What do a trebuchet, a pinball machine, an old-fashioned bicycle, a salmon, a hope chest and a foosball table have in common?
A chance to be in the second season of the HGTV show Canada's Handyman Challenge
With a variety of amazing creations – each made from just one sheet of plywood – Handyman hopefuls descended on the Terminal City Iron Works compound in Vancouver recently to impress the show's judges with their efforts.
Wood is good
The Vancouver round of auditions was the second stop for Canada's Handyman Challenge; Halifax was the first stop and Toronto, the last. The judges – HGTV stars Paul Lafrance
(Decked Out, Deck Wars), Bryan Baeumler
(Leave it to Bryan, House of Bryan) and Scott McGillivray
(Income Property) – toured to find the best Canadian handymen (and women) to compete in the hit HGTV show.
In each city, the judges had the task of narrowing down the the competitors to the top four from each city. Finalists will then progress to Toronto, where compete and test their handyman talents. The winner will earn the coveted title of Canada's Best as well as $25,000.
When the show airs, Mike Holmes
(Holmes Makes It Right, Holmes Inspections) will join the judging trio to help choose the winner and award the monetary prize.
Last year's winner, Mark Falvai, hails from Qualicum Beach, proving that West Coast contenders make worthy opponents in the competition.
This year, local resident Guy Belair was one of the hopefuls on hand in Vancouver; he made a complex salmon with several layers to show the judges how handy he is (contestants could only use one piece of plywood for their respective projects).
"I'm very excited. A little nervous," Belair said before going in to face Lafrance, Baeumler and McGillivray. "I like to work with my hands. I like the creativity that comes with it."
He came back from his cabin to find his wife had entered him into the auditions, he said, but he was also game for the challenge. If he wins the $25,000, Belair said he will buy the Yamaha four-stroke outboard engine for their boat that he has been eyeing for some time.
When called in to face the judges, Belair presented the judges with some candied salmon (to go with his wooden salmon creation), but the trio seemed to appreciate Belair's talent more than the snack.
Here come da judges
"This is beautiful!" said Baeumler, and noted the complexity of the layers of wood used to complete the project. "It takes someone brilliant to be able to figure this out."
They go through several auditions, with one Handyman hopeful even riding in on the penny farthing-style bicycle (circa 1880s) he created out of plywood, asking each person who they are, what they've created and why. Hopeful contestants chatted while they waited their turn,
During a lunch break, the judges discussed the show and their roles in ensuring a successful season.
"I really want them to 'wow' me," said McGillavry. "It's not one specific quality…we look at the creativity and, because this is a competition, we look at the finished product."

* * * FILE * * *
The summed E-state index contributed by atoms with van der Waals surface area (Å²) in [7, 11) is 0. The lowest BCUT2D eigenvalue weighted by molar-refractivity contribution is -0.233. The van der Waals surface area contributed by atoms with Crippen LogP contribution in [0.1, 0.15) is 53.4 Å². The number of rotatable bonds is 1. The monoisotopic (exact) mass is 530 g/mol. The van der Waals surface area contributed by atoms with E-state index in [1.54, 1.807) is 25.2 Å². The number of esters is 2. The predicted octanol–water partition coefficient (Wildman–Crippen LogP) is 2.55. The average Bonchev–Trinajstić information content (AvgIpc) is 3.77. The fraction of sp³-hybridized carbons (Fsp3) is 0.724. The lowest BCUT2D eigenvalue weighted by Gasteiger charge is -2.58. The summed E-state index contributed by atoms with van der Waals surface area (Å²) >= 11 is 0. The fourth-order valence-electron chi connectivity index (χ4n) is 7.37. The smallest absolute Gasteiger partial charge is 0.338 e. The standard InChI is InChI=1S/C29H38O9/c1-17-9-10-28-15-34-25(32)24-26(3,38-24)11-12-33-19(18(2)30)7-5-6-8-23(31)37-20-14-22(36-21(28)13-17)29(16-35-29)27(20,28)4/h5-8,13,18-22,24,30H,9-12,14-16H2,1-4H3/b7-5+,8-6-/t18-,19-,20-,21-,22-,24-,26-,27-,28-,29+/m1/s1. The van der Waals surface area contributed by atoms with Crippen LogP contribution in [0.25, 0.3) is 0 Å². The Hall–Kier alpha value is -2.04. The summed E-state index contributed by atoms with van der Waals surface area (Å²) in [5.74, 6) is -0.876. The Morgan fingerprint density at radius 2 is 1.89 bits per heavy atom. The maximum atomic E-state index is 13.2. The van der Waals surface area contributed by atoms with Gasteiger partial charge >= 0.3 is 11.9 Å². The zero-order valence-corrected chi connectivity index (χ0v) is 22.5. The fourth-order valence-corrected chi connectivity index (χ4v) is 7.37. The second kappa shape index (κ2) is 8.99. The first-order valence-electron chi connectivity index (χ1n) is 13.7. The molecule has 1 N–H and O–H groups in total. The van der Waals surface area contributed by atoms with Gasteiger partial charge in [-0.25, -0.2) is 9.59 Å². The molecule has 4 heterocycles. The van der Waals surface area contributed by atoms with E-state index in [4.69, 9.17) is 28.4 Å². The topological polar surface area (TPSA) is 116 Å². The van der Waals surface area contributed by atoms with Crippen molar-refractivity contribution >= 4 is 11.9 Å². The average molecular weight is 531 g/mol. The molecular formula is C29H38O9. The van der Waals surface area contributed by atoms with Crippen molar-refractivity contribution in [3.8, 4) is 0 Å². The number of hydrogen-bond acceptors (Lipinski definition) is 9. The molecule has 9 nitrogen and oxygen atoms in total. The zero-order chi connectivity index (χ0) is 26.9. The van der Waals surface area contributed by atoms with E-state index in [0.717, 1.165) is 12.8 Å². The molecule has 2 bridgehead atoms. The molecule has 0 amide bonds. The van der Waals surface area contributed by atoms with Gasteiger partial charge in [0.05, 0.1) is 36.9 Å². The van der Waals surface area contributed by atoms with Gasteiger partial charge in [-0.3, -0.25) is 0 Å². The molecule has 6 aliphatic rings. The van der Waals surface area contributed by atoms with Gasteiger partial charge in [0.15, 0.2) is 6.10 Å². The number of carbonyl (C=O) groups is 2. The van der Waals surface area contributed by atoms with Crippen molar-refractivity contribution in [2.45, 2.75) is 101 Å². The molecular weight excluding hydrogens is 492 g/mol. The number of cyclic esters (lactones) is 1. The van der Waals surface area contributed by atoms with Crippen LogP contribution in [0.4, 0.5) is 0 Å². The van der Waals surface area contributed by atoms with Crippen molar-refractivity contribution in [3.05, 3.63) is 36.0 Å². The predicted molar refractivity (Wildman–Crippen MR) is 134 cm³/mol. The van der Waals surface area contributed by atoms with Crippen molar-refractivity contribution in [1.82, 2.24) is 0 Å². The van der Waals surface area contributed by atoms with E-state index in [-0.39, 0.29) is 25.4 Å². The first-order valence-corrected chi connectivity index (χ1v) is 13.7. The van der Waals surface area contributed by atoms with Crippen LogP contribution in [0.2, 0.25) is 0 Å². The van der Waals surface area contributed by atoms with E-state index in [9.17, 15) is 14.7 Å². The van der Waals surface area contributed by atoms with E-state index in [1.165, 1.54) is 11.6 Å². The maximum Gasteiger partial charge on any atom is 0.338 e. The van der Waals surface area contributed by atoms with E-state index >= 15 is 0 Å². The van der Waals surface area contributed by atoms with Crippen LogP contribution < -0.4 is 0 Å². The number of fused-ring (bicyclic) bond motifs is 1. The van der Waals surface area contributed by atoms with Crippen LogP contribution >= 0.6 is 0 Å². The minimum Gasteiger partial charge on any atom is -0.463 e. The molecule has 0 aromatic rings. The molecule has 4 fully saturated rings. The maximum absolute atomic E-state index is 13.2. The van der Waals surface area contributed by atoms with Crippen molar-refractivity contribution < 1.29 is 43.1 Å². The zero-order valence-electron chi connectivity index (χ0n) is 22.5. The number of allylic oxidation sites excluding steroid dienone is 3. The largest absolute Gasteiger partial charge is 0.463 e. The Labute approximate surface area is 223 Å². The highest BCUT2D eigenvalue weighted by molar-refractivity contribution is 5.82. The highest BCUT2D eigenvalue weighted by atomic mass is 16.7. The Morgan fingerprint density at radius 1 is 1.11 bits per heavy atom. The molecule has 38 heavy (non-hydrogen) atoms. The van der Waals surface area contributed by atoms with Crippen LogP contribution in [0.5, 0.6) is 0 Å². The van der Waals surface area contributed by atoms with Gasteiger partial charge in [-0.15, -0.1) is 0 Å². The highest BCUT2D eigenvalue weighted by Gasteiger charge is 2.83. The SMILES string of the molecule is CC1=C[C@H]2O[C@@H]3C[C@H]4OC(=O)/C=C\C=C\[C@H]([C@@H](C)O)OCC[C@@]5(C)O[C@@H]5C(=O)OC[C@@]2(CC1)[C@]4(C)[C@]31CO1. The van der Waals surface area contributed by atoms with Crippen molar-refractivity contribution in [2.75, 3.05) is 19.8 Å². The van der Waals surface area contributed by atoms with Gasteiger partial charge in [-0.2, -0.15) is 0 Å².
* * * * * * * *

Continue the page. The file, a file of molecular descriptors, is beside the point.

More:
Lafrance agreed, and noted they look at all aspects of the person, from their range of handyman skills to their personality.
"It really comes down to a gut feeling," Lafrance said.
Baeumler concurred, and added many handymen and women might be good at one thing – such as making furniture, but perhaps they may not be good at other things, such as hanging drywall.
"We're looking for the best, well-rounded man or woman with the best effort," Baeumler said. "We want to know if they can talk the talk as well as walk the walk."
With obvious passion for what they do and a good-natured camaraderie, the HGTV judging trio talk about how, with a competition like this, at least three judges are needed.
"In many cases – even though I'm right most of the time – we need that tie breaker," McGillivray said with a smile.
Ignoring McGillivray's 'mostly right' claim, Baeumler noted that Canada's Handyman Challenge is one of a few contests that has actual, tangible results, something that appeals to many.
Tide turning for trades
"There are no ABCs or 123s to renovating or building," said Baeumler said. "It really is 90 per cent art and creativity and 10 per cent science."
Lafrance has noticed something of a sea change in the industry as well, and commented that these days, people are realizing that the trades can be a successful career path.
"Over the years, the trades was always sort of seen as something you fall back on," he said. "But the tide is turning. Stone masons and artisans used to be revered…and now, the artisans are returning and it's changing things around."
The judges joke about how they hate each other (not really) and how they always start with a jaeger bomb (not really…well, maybe) before deciding what challenges the final contestants will have to complete to compete for the Canada's Best title. The challenges are chosen to test a variety of skills, which can range from things such as general carpentry to window installation, and to also see how competitors work under pressure and how their personalities emerge.
All the judges also noted that the handyman title doesn't necessarily have to go to a man.
"We want women to show up! Get down here! I'd love to see 200-300 women come down," Baeumler said.
"There's absolutely no reason a woman can't be handy. It's not the 1950s anymore."
The series is scheduled to premier in the HGTV winter 2013 schedule. For details, visit the HGTV site
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